# Cooking

Five ways to use up zucchini

If you’re a gardener or subscriber to a community-supported agriculture farm, you probably have an abundance of zucchini or other summer squash. The classic Fifty Ways to Cook Everything by Andrew Schloss and Ken Bookman has a whole chapter on zucchini. They start with a “basic zucchini mixture” that you are supposed to cook and freeze in 1-cup or 2-cup amounts, for use later in a variety of dishes.

I’ve never been that organized about putting up food, but after the jump I’ve posted my strategies for using up summer squash before it goes bad. You’ll have to click through to learn the secret ingredient of my favorite zucchini bread.

Yellow summer squash of any shape can be substituted for zucchini is any of these recipes.  Most of the time there’s no need to peel summer squash, but you should cut away the ends and brown spots. I prefer to slice the squash lengthwise and remove the seeds, unless you’re dealing with a If you’re shopping for zucchini at the store or farmer’s market, try to pick small ones. The huge ones can be watery or have a woody texture.

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Favorite burger recipes thread

I don’t cook hamburgers at home, but every so often I like to make veggie burgers. My recipe doesn’t contain eggs, because while I love them, I eat plenty of them in other dishes. I’ve adapted this dish from Moosewood’s Low-Fat Favorites. I prefer them with cannellini (white kidney) beans, but you can also use pinto beans. All quantities are approximate; I don’t measure carefully, and this recipe is flexible.

Veggie burgers (suitable for vegans)

1 can cannellini beans, drained and rinsed

1 tablespoon mustard (I like coarse-ground, but dijon or other smooth kinds work well too)

1 tablespoon tomato paste (or ketchup)

1 tablespoon soy sauce or tamari

1 medium or two small onions

1 large or two regular cloves garlic

1 carrot, shredded

1 teaspoon ground cumin

1 teaspoon chili powder

about 3/4 cup rolled oats

In medium bowl, mash beans with potato masher. Add mustard, tomato paste or ketchup, and soy sauce and mash together.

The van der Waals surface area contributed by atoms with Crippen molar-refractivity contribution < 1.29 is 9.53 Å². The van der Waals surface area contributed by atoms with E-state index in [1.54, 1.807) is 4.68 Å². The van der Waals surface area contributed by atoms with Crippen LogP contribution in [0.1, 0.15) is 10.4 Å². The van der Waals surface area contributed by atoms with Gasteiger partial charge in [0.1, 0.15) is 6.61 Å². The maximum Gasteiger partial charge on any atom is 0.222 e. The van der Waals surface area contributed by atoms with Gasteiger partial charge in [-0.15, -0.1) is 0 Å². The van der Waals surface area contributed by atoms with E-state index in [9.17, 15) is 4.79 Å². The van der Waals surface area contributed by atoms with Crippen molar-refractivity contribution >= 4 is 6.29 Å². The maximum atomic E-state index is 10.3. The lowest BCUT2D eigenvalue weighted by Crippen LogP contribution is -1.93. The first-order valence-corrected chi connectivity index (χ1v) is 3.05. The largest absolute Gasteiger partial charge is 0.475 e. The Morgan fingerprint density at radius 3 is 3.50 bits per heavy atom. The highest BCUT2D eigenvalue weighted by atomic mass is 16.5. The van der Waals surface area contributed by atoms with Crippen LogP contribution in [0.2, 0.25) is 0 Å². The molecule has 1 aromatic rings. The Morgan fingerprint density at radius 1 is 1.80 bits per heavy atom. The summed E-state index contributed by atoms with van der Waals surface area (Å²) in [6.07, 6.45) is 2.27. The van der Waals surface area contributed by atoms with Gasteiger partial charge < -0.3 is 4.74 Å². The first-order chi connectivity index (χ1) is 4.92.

Chop onion and saute in vegetable or olive oil. After a few minutes, add the shredded carrot. When onion and carrot are soft, add cumin, chili powder and pressed garlic cloves. Stir for another two minutes or so, adding a tablespoon or two of water if you need to prevent sticking. Stir sauteed vegetables into bowl with bean mixture. Add rolled oats and mix well. I like to leave this to sit in the refrigerator for a while to let the oats soften.

At dinner time, heat a little oil in a frying pan and cook on both sides for 5-8 minutes.

Share your own favorite burger recipes–vegan, vegetarian or carnivore–in this thread.

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Orange Bowl and citrus fruit open thread

I’m no college football fan, but I was glad to see that Mediacom and Sinclair Broadcast Group reached a temporary agreement on New Year’s Eve so that thousands of Hawkeye fans who are Mediacom subscribers will be able to watch tonight’s Orange Bowl game between Iowa and Georgia Tech.

This thread is for Bleeding Heartland readers to discuss the game. Cyclone fans, please accept my belated congratulations for Iowa State winning the Insight Bowl.

Alternatively, feel free to post any favorite dishes involving citrus fruit. I like oranges and grapefruit so much that I almost always eat them plain. However, I’m interested to hear other recipes for using them in salads, side dishes or desserts. I use a little lemon or lime juice frequently in Indian or Thai cooking, but the citrus isn’t the centerpiece of the dish.

After the jump I’ve posted a recipe for lemon-sesame salad dressing and a cake with lemon syrup that I haven’t made since before I had kids. It’s not even that time-consuming, but making the syrup seems to be one step too many for me these days.